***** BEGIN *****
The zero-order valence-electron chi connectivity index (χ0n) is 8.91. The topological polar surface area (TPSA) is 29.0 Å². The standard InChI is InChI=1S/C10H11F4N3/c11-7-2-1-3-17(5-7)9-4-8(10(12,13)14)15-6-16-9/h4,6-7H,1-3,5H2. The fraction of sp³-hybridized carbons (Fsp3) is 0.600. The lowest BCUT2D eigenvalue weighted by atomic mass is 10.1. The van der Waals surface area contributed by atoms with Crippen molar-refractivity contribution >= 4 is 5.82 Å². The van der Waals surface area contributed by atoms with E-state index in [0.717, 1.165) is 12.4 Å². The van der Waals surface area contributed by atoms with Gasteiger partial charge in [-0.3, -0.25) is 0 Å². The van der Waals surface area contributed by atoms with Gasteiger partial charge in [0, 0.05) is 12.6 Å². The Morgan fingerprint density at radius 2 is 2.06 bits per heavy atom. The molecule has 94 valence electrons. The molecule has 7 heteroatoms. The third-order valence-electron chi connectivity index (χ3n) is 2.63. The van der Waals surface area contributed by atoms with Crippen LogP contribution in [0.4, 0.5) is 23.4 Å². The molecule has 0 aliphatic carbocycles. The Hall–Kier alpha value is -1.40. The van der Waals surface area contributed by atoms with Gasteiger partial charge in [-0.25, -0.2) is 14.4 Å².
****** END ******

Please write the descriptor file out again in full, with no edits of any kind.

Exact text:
The zero-order valence-electron chi connectivity index (χ0n) is 8.91. The topological polar surface area (TPSA) is 29.0 Å². The standard InChI is InChI=1S/C10H11F4N3/c11-7-2-1-3-17(5-7)9-4-8(10(12,13)14)15-6-16-9/h4,6-7H,1-3,5H2. The fraction of sp³-hybridized carbons (Fsp3) is 0.600. The lowest BCUT2D eigenvalue weighted by atomic mass is 10.1. The van der Waals surface area contributed by atoms with Crippen molar-refractivity contribution >= 4 is 5.82 Å². The van der Waals surface area contributed by atoms with E-state index in [0.717, 1.165) is 12.4 Å². The van der Waals surface area contributed by atoms with Gasteiger partial charge in [-0.3, -0.25) is 0 Å². The van der Waals surface area contributed by atoms with Gasteiger partial charge in [0, 0.05) is 12.6 Å². The Morgan fingerprint density at radius 2 is 2.06 bits per heavy atom. The molecule has 94 valence electrons. The molecule has 7 heteroatoms. The third-order valence-electron chi connectivity index (χ3n) is 2.63. The van der Waals surface area contributed by atoms with Crippen LogP contribution in [0.4, 0.5) is 23.4 Å². The molecule has 0 aliphatic carbocycles. The Hall–Kier alpha value is -1.40. The van der Waals surface area contributed by atoms with Gasteiger partial charge in [-0.25, -0.2) is 14.4 Å².